Glossary of Children's Hospital Terms
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Vaccination: Injection of a killed or incapacitated microbe or toxin in order to stimulate the immune system against the microbe, thereby preventing disease.
Vascath: A temporary central venous catheter that is used for leukopheresis or dialysis procedures. It is usually inserted into a large vein in the neck, chest, or the groin and is usually removed once the procedure is no longer required.
Vasodilators: Agents that act on blood vessels by relaxing their muscular walls.
Venous: Referring to veins in the body that carry blood from all of the organs and tissues back to the heart after the tissues have removed the oxygen and nutrients they need. Also called “blue blood.”
Ventilator: A machine often called a respirator that is designed to assist or takeover breathing for a patient. The ventilator has many different settings or capabilities also called modes to assist patients in the way that is most effective for them. Ventilators come equipped with noisy alarms to alert the medical staff to potential problems.
Ventricle: A ventricle is a chamber of an organ. For example, the four connected cavities (hollow spaces) in the central portion of the brain and the lower two chambers of the heart are called ventricles.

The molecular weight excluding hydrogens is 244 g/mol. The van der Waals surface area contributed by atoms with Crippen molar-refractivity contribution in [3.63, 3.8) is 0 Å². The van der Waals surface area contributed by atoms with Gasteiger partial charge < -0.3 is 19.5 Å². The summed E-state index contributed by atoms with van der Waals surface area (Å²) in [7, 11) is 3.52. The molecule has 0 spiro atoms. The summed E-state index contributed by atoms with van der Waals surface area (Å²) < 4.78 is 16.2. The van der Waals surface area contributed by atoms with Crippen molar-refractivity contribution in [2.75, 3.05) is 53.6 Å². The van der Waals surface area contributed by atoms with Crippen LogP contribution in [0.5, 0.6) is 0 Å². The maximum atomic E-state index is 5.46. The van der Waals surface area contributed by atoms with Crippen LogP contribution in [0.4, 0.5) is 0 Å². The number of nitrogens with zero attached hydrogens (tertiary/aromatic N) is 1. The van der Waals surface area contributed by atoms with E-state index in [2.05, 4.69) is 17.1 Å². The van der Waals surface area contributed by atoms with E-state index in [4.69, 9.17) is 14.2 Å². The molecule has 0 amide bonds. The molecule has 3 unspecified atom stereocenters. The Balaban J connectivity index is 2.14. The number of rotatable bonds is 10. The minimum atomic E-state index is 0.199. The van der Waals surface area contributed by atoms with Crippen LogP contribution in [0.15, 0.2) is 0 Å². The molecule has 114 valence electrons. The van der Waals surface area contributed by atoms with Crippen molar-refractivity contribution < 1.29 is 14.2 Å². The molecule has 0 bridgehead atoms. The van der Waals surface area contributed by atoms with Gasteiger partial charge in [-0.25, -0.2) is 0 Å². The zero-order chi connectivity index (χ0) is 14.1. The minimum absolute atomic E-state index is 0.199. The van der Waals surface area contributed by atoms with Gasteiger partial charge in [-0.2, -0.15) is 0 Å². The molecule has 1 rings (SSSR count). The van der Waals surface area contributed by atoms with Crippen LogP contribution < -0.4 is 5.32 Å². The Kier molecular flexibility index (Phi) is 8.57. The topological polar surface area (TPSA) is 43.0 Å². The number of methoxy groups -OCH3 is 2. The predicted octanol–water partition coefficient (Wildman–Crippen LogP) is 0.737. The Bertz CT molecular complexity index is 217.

Vertebra: A vertebra is one of 33 bony segments that form the spinal column of humans. There are 7 cervical, 12 thoracic, 5 lumbar, 5 sacral (fused into one-sacrum bone) and 4 coccygeal (fused into one-coccyx or tail bone).
Vertigo: Vertigo is a feeling that you are dizzily turning around or that things are dizzily turning about you. Vertigo is usually due to a problem with the inner ear. Vertigo can also be caused by brain stem problems.
Virus: A small microorganism which cannot grow or reproduce apart from a living cell. A virus invades cells and uses their chemical machinery to keep itself alive and to replicate itself. It may reproduce with fidelity (identically the same) or with errors (mutations)—this ability to mutate is responsible for the ability of some viruses to change slightly in each infected person, making treatment more difficult. Viruses cause many common human infections, and are also responsible for a bevy of rare diseases.
Vital Signs: Temperature, heart rate, respiratory rate and blood pressure.